The International Transport Workers’ Federation (ITF) is today holding an investor briefing with United States Stock Exchange analysts in New York to explain why energy giant Chevron’s Gorgon project in north-western Australia is over-budget and delayed.
The ITF is working closely with its affiliate, the Maritime Union of Australia (MUA), as part of a global campaign to build awareness over delays and cost overruns on the project which was originally costed at USD37 billion but has now blown out to USD54 billion.
Local company management and business lobby groups have unfairly blamed the MUA for problems on the Gorgon project, as the union seeks to negotiate a new Enterprise Bargaining Agreement for maritime workers working in the offshore oil and gas sector.
A new report, released today offers a thorough analysis of the project's issues to date.
Download the report from http://www.nationalinterest.com.au.
Watch a video about Chevron mismanagement of the Gorgon project at http://youtu.be/OIKRVjxiYuA.
The report, undertaken by Bradon Ellem, Professor of Employment Relations at the University of Sydney Business School, found the Gorgon delays and cost blowouts are due to a range of logistical factors and poor management decisions, with unions and IR playing a negligible role overall.
The report, entitled 'What is Happening on Chevron’s Gorgon Project?' has found that not only are wages a small part of the costs, most of the figures used in public debate have been misleading.
Its findings run contrary to local Chevron management and business lobby groups’ commentary around the project. Instead, the massive blowout in costs are mainly due to logistical delays. Such delays are common with megaprojects, the report finds.
These findings are consistent with research undertaken by BIS Shrapnel found that the wages of maritime workers make up less than one percent of the USD54 billion cost of building Gorgon.
The University of Sydney report also found that workers on the project have been frustrated with a lack of consultation from management, which could have potentially prevented many of the delays.
“If you read much of the commentary surrounding Gorgon's problems you would have to conclude that its issues circulated primarily around labour law, labour unions, labour costs or labour effort,” ITF President and MUA National Secretary Paddy Crumlin said.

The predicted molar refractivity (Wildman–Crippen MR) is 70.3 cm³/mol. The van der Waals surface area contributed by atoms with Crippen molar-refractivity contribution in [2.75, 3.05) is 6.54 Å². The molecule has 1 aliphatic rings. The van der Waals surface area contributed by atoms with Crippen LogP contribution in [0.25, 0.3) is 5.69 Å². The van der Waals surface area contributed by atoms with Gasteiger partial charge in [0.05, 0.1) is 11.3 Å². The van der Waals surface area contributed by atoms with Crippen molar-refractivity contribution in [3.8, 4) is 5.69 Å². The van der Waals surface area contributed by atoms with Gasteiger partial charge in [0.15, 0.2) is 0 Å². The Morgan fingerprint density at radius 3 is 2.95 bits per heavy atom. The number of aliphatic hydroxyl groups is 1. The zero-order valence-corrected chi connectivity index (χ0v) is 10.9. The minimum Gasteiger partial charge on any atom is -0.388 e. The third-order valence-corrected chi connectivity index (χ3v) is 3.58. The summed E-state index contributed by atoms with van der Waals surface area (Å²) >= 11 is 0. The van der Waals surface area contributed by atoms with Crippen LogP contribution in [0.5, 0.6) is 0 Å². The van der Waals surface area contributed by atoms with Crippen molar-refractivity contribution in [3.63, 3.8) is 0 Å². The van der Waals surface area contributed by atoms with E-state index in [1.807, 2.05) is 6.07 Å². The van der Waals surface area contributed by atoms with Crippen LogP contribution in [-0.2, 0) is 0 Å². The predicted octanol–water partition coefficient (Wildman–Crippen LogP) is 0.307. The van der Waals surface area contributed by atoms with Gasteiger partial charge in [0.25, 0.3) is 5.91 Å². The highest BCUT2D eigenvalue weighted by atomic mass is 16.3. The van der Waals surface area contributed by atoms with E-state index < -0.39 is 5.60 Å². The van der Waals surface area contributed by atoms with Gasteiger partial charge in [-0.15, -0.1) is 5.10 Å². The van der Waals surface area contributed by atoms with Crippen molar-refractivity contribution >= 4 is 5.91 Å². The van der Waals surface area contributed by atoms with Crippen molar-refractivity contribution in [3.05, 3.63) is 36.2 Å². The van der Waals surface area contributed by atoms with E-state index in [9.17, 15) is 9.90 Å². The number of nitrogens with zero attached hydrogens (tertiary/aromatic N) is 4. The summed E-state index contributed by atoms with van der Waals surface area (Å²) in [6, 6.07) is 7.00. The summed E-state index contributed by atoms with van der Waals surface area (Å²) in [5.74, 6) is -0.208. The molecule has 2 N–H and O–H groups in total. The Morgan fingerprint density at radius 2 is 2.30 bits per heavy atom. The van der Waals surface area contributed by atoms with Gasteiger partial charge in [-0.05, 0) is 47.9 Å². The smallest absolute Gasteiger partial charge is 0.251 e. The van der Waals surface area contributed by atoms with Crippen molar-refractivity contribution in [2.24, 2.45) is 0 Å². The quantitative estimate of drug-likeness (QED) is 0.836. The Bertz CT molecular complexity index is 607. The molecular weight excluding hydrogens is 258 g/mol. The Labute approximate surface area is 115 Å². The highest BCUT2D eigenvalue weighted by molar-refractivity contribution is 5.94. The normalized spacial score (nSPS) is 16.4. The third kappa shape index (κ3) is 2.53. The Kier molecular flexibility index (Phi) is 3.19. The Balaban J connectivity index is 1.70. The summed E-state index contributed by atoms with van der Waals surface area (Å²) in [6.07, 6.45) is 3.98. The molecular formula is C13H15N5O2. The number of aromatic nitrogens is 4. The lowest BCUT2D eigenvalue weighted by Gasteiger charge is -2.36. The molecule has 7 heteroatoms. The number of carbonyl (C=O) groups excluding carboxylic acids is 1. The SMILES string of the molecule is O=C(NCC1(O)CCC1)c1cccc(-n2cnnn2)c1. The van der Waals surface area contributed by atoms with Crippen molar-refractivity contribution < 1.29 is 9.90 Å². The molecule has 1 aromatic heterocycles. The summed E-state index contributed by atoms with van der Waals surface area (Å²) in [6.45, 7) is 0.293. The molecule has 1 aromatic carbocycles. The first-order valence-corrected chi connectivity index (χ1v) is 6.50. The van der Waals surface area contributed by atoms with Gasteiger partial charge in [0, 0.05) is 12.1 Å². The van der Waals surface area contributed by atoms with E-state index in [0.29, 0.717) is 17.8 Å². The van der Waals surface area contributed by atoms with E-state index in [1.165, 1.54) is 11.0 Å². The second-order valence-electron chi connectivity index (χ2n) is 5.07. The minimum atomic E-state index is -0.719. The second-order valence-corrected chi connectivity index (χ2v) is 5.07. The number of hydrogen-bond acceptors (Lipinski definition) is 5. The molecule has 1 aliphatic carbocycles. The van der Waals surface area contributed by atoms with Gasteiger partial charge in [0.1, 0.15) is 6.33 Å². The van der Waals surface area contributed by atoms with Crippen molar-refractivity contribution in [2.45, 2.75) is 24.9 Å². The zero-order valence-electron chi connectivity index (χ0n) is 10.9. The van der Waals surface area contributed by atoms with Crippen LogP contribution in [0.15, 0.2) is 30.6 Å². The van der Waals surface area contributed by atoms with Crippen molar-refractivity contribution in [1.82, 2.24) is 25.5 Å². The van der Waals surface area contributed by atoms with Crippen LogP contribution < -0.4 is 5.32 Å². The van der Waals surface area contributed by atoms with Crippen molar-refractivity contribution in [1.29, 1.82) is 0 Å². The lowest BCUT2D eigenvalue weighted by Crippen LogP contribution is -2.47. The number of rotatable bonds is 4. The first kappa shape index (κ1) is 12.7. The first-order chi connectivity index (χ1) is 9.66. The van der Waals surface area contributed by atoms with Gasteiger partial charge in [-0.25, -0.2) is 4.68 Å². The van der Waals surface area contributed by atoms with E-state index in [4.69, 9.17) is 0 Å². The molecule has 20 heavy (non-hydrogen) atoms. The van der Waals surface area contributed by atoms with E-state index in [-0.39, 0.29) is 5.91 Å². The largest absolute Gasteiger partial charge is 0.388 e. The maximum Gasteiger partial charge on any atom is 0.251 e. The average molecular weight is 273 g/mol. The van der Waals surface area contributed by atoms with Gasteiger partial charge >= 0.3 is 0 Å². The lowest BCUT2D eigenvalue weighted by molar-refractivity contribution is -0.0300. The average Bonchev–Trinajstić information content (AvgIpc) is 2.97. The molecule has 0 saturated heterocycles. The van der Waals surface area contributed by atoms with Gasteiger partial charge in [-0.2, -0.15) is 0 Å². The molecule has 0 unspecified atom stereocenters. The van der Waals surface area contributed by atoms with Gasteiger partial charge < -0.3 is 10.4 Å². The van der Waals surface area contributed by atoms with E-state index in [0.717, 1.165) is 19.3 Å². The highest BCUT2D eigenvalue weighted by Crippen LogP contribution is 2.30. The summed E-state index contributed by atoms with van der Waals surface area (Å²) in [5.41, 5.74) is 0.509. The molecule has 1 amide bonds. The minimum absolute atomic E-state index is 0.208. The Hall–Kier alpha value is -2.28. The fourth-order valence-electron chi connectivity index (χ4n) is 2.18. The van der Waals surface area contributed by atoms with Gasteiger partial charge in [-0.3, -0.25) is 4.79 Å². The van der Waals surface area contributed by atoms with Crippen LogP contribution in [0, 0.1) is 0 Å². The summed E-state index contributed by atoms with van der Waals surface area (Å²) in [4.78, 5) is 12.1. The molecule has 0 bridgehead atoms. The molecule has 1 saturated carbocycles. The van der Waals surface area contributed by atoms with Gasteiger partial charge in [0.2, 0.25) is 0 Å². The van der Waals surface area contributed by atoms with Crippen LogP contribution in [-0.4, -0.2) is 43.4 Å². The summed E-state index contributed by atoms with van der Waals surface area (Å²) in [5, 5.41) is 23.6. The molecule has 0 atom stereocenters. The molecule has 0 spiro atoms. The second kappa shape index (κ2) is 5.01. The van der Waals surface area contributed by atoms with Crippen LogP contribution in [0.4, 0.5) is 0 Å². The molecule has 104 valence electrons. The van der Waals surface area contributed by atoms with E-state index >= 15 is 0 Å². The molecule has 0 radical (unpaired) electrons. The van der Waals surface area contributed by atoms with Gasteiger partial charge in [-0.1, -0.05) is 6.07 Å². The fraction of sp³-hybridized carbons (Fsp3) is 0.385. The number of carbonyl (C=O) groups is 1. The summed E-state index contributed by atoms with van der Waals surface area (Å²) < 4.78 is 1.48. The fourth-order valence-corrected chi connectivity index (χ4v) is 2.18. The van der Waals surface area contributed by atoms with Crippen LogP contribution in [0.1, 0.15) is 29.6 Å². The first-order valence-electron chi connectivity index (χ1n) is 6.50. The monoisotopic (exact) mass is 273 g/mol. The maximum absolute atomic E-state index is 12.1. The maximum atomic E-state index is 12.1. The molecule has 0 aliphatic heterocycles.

“Yet when you actually conduct some in-depth research on the topic the findings bear little resemblance to these reports. The unsurprising reality is that workers on the Gorgon project want it to succeed every bit as much as management.
“When you start interviewing them you find out that they are just as frustrated with many of the delays - delays they believe could have been avoided had management consulted with them in a cooperative manner, instead of using them as scapegoats.
The report has presented numerous examples of how time and money could have been saved through closer engagement with the workforce.
“There is a lesson in this not just for Chevron, but also media commentators pushing for IR deregulation as some sort of economic panacea,” Mr Crumlin said.
“The real key to unlocking workplace productivity is through engagement and consultation between management and workers - not screwing down wages and conditions in an adversarial environment.
“Chevron should sit down with the unions to develop a sustainable and functional relationship with its workforce.”
- The Gorgon project is the single largest foreign resource project in Australia.
- For Chevron it is one of the largest LNG projects ever.
- At present it is the company's single largest upstream project and could add somewhere between $40-60 billion US a year in revenue.
- Chevron is releasing information that first gas will be on target for the middle of 2015.
- In each of the past two Decembers, Chevron has released new information about Gorgon increasing the projected cost of the project and delaying the timing of first gas delivery.
- Originally costed at USD37 billion, the budget is now running at USD54 billion.
- Originally scheduled to have ‘first gas’ in 2014, there are growing concerns about delay, with 2015 the most optimistic start-up date.
- Shell, one of the project’s joint venture partners, believes the date could be at least 2016 and as late as 2018.
For more information please contact: Darrin Barnett +61 428 119 703